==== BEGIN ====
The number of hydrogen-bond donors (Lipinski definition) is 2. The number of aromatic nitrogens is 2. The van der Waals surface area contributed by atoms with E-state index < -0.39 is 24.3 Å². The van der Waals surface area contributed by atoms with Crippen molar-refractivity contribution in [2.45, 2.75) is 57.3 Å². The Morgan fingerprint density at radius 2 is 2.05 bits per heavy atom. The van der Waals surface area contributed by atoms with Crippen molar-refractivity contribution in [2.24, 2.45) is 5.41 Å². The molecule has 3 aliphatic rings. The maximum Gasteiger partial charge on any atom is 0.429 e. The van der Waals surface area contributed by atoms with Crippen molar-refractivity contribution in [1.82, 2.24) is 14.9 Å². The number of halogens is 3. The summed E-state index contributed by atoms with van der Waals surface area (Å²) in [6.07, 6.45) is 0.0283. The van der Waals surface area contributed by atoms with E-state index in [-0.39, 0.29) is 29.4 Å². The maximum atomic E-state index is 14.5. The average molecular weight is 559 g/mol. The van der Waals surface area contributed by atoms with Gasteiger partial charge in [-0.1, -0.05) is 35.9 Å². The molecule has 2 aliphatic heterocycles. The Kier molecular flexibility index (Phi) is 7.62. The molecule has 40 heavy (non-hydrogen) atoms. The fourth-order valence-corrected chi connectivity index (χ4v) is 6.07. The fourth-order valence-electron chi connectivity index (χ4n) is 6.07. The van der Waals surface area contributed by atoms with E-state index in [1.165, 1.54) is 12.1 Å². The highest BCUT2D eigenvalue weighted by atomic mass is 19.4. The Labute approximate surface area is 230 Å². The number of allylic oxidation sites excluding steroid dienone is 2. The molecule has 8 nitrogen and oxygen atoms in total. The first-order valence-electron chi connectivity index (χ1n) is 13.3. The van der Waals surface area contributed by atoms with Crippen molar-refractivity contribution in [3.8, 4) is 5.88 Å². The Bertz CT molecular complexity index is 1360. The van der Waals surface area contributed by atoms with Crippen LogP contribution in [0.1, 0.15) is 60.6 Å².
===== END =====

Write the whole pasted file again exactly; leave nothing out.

The number of hydrogen-bond donors (Lipinski definition) is 2. The number of aromatic nitrogens is 2. The van der Waals surface area contributed by atoms with E-state index < -0.39 is 24.3 Å². The van der Waals surface area contributed by atoms with Crippen molar-refractivity contribution in [2.45, 2.75) is 57.3 Å². The Morgan fingerprint density at radius 2 is 2.05 bits per heavy atom. The van der Waals surface area contributed by atoms with Crippen molar-refractivity contribution in [2.24, 2.45) is 5.41 Å². The molecule has 3 aliphatic rings. The maximum Gasteiger partial charge on any atom is 0.429 e. The van der Waals surface area contributed by atoms with Crippen molar-refractivity contribution in [1.82, 2.24) is 14.9 Å². The number of halogens is 3. The summed E-state index contributed by atoms with van der Waals surface area (Å²) in [6.07, 6.45) is 0.0283. The van der Waals surface area contributed by atoms with E-state index in [-0.39, 0.29) is 29.4 Å². The maximum atomic E-state index is 14.5. The average molecular weight is 559 g/mol. The van der Waals surface area contributed by atoms with Gasteiger partial charge in [-0.1, -0.05) is 35.9 Å². The molecule has 2 aliphatic heterocycles. The Kier molecular flexibility index (Phi) is 7.62. The molecule has 40 heavy (non-hydrogen) atoms. The fourth-order valence-corrected chi connectivity index (χ4v) is 6.07. The fourth-order valence-electron chi connectivity index (χ4n) is 6.07. The van der Waals surface area contributed by atoms with E-state index in [1.165, 1.54) is 12.1 Å². The highest BCUT2D eigenvalue weighted by atomic mass is 19.4. The Labute approximate surface area is 230 Å². The number of allylic oxidation sites excluding steroid dienone is 2. The molecule has 8 nitrogen and oxygen atoms in total. The first-order valence-electron chi connectivity index (χ1n) is 13.3. The van der Waals surface area contributed by atoms with Crippen molar-refractivity contribution in [3.8, 4) is 5.88 Å². The Bertz CT molecular complexity index is 1360. The van der Waals surface area contributed by atoms with Crippen LogP contribution in [0.1, 0.15) is 60.6 Å².